Texas law to aide farmers markets, has health officials concerned
A new Texas law will help promote the state’s farmers markets, but the legislation has health officials concerned.
The law, which went into effect Sept. 1, allows farmers market vendors to provide food samples and offer cooking demonstrations to attract customers, according to local news source KXXV-TV.
“If you taste it and you know its good, you know people will open their wallets… which is good for us,” Virginia Kessel, the manager of a farmers market in Killeen, Texas, told the TV station.
But George Highsmith, supervisor of the Bell County Heath District, is worried that allowing farmers markets to hand out samples may be a determent to public health, the TV station reports. Produce can be mishandled, diseases can easily spread and vendors, who are not held up to regulatory standards, can make mistakes.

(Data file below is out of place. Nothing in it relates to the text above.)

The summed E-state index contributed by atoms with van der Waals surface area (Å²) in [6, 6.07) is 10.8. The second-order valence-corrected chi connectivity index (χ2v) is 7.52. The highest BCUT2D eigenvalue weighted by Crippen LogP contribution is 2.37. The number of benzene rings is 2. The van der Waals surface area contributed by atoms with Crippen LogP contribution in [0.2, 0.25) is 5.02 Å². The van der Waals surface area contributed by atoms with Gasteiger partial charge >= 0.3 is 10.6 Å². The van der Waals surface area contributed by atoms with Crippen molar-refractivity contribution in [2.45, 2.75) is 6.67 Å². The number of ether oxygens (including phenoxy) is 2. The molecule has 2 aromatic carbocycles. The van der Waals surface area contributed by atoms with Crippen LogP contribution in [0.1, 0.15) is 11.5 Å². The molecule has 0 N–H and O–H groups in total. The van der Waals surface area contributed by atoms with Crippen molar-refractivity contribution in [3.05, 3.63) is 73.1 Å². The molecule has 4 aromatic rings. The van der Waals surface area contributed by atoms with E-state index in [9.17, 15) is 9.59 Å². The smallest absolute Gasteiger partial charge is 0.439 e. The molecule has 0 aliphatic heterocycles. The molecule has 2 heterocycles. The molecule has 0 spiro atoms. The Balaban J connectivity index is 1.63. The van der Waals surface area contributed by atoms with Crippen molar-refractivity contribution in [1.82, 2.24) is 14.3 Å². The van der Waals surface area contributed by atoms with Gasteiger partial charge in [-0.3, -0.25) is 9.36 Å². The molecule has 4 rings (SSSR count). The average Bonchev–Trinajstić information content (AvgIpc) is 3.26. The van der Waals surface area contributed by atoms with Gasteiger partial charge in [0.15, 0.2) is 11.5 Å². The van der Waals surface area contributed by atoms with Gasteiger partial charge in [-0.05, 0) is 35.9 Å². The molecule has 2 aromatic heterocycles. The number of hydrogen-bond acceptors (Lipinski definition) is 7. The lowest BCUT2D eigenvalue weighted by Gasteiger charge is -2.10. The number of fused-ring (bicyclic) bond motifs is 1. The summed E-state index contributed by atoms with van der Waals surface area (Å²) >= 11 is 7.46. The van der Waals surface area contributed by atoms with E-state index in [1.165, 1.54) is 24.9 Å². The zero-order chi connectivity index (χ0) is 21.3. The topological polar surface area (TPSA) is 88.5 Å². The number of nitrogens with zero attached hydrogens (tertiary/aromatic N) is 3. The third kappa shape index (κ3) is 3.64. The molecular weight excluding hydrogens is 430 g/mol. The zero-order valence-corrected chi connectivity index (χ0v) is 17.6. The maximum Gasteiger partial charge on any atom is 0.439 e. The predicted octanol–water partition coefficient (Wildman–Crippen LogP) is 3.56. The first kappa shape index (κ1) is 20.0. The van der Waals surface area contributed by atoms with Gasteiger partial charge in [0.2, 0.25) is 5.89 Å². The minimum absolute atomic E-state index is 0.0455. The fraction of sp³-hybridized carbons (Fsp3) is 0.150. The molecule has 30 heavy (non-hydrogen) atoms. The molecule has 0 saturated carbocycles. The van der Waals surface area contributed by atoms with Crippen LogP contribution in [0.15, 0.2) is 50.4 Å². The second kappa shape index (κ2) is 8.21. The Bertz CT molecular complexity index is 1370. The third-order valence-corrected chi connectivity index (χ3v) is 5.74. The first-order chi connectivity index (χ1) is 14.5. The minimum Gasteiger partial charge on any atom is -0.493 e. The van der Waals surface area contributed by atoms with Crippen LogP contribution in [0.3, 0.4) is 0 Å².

This has prompted discussions on regulating farmers markets like restaurants according to the TV station. Highsmith admits there are difficulties in regulating farmers markets, given their transient nature and the budgetary shortfalls of the health district. He says that if the state were to pass any regulations, those regulations would ultimately be up to local governments to enforce.
The law is one of 600 new ordinances that went into effect on Sunday, according to local paper, the Star-Telegram. Other laws included promoting school breakfasts and allowing baked goods to be sold from homes.